GNAX focused its vendor search around three top priorities: a low upfront cost, small footprint, as "green" an implementation as possible and passive technology to support the best uptimes. And then it started reaching out to potential partners.

GNAX heard a bunch of vendor pitches and asked lots of questions: What if we have a failure here? ... What if we need to deliver more bandwidth there? ... How much is this going to cost? ... How much is this really going to cost - initially and over the years? GNAX listened not only for the right answers, but also for honest answers the first time.

Evaluating the Options
ADVA Optical Networking ( offered GNAX unmatched flexibility: active or passive implementations, multiple flavors of WDM, options in reconfigurable optical add/drop multiplexer (ROADM), amplifier functionality and more. After analyzing GNAX's particular situation and needs in terms of parameters such as shelf size, power draw, projected growth rate over next several years, ADVA Optical Networking recommended a low-cost, passive coarse WDM (CWDM) system that would multiplex, transport and protect high-speed data, storage, voice and video applications. It's a structured solution designed to accommodate GNAX's continued growth.

GNAX liked the fact that the ADVA FSP 3000 is not so intricate that it can't be cost-efficiently maintained. Its carrier-grade protection and redundancy capabilities give GNAX the confidence that its SLAs will be met, and the passive, powerless configuration eliminates potential sources of outages. Also, its small-footprint, modular architecture leverages rack-mountable shelves, hot-swappable modules, universal cards, transparent interfaces and qualifications with all leading storage area network (SAN) vendors allow GNAX to easily provision services of any standard protocol today and to dynamically meet its customers' emerging requirements later. There would be no forklift upgrades required downstream.

Even after deciding on which solution it would deploy, GNAX worked through perhaps 20 iterations of models and functionality before settling on the ideal configuration for its needs.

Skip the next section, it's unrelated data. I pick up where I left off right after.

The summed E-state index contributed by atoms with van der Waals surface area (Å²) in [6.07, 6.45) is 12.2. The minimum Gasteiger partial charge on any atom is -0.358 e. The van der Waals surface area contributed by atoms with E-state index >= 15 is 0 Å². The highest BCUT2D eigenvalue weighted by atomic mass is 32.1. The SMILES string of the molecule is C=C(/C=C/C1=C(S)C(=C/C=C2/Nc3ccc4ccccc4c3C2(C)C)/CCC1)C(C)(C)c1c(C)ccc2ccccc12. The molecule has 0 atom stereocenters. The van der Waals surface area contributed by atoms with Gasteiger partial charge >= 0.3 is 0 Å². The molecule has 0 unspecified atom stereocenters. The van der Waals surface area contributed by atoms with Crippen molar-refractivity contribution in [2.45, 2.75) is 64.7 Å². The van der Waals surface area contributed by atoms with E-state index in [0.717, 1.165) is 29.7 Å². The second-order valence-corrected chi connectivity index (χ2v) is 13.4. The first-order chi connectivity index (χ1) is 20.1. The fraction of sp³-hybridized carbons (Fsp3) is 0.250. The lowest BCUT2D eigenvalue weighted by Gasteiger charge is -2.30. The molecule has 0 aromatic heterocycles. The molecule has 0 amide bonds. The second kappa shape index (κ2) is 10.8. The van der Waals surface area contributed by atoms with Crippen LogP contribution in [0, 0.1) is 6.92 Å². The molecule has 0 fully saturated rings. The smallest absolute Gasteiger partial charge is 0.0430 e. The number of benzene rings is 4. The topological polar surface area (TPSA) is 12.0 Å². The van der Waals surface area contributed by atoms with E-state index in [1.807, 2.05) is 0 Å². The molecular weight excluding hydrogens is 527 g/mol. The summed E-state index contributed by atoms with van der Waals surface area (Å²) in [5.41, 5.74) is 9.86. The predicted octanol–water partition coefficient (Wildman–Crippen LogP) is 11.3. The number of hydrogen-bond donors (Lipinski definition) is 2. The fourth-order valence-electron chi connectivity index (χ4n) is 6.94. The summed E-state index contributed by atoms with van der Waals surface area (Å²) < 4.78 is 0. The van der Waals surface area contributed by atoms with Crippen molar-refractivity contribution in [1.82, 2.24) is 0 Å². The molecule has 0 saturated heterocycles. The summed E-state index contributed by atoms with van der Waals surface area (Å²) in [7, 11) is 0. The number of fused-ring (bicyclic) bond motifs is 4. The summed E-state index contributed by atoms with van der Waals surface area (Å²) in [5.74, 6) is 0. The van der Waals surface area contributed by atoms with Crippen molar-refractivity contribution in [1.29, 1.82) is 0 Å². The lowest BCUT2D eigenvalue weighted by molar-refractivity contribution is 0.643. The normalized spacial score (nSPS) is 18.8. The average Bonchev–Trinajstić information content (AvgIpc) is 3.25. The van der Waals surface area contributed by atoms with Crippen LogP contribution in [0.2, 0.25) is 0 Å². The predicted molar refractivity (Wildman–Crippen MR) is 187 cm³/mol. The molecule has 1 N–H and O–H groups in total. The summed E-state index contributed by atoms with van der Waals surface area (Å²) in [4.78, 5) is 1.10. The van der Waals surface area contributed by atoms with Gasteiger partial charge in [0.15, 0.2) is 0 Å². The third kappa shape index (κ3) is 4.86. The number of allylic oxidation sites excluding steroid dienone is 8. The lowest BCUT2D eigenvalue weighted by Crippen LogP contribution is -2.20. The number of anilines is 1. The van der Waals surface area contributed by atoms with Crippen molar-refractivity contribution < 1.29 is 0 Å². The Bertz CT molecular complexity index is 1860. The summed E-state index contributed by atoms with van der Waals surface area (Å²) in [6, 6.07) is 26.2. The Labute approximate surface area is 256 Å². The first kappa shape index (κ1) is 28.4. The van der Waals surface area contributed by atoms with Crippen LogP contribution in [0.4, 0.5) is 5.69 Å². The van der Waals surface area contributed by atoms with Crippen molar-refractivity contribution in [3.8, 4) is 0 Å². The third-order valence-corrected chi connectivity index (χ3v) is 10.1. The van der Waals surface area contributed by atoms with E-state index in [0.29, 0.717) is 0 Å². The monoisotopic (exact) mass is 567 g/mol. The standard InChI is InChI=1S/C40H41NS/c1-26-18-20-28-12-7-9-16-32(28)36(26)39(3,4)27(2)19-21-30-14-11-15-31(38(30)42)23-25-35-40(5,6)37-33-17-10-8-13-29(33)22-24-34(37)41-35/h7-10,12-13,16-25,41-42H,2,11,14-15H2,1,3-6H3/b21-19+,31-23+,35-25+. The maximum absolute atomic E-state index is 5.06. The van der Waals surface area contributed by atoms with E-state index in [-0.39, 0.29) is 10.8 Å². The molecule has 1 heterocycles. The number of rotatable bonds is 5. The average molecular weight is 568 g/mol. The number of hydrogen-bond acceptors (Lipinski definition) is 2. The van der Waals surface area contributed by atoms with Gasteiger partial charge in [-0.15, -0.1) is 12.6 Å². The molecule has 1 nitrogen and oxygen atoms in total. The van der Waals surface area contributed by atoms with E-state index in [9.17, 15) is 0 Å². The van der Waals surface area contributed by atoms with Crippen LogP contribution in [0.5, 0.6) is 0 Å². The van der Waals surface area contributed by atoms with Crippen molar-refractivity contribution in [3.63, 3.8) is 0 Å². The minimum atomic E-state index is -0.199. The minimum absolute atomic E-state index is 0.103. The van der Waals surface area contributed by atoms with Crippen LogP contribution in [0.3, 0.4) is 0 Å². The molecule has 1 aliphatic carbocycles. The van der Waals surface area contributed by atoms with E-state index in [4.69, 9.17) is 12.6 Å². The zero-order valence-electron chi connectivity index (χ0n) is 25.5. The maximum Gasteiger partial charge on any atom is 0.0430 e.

No Hiccups, No Surprises
Finally, before purchasing, GNAX personnel visited ADVA Optical Networking's lab facilities in nearby Norcross, GA, to experiment and grow comfortable with the solution. This spared GNAX the expense and delay of procuring its own expensive test gear. And the extra legwork early on meant minimal ramp-up time for GNAX staff once the solution was installed and no surprises or hiccups in the months since. From inception through lab testing through actual deployment, the ADVA Optical Networking team worked closely with GNAX's to ensure the equipment application and implementation were successful.

With the upgrade, GNAX is now providing its customers higher-bandwidth access to a whole range of new services, such as Voice over Internet Protocol (VoIP) and video traffic at higher speeds. Moreover, with a widening array of enterprise customers looking to the cloud for sophisticated application support, GNAX is positioned to flexibly grow its infrastructure services in step with heightened customer demand.

About William D. Souder
William D. Souder is Vice President, Engineering and Online Operations, at GNAX. His duties include oversight of the deployment and delivery of the company's technology services. He also manages the service architecture, R&D and technical operations, encompassing the GNAX engineering team. He has over 15 years of experience architecting and managing the implementation of data technology solutions for a wide variety of enterprises.

William holds a BS in Computer Information Systems from DeVry. He is also a Fellow, Technology Innovation and Global Leadership from the MIT Sloan School of Management. He holds advanced certifications from VMware, HP, Microsoft and EMC. Additionally, he is the co-chair of the Atlanta VMware User Group and a VMware vExpert.

About John Scherzinger
John Scherzinger is Senior Vice President of North American Sales at ADVA Optical Networking. He is responsible for all direct and channel sales in the region. He has over 20 years of experience selling complex Optical, Ethernet and IP network solutions to both Carriers and Enterprises.

Prior to joining ADVA in 2007, John held sales management positions with Redback Networks and Nortel Networks. He holds a bachelor’s degree from the University of San Diego and an MBA from Santa Clara University.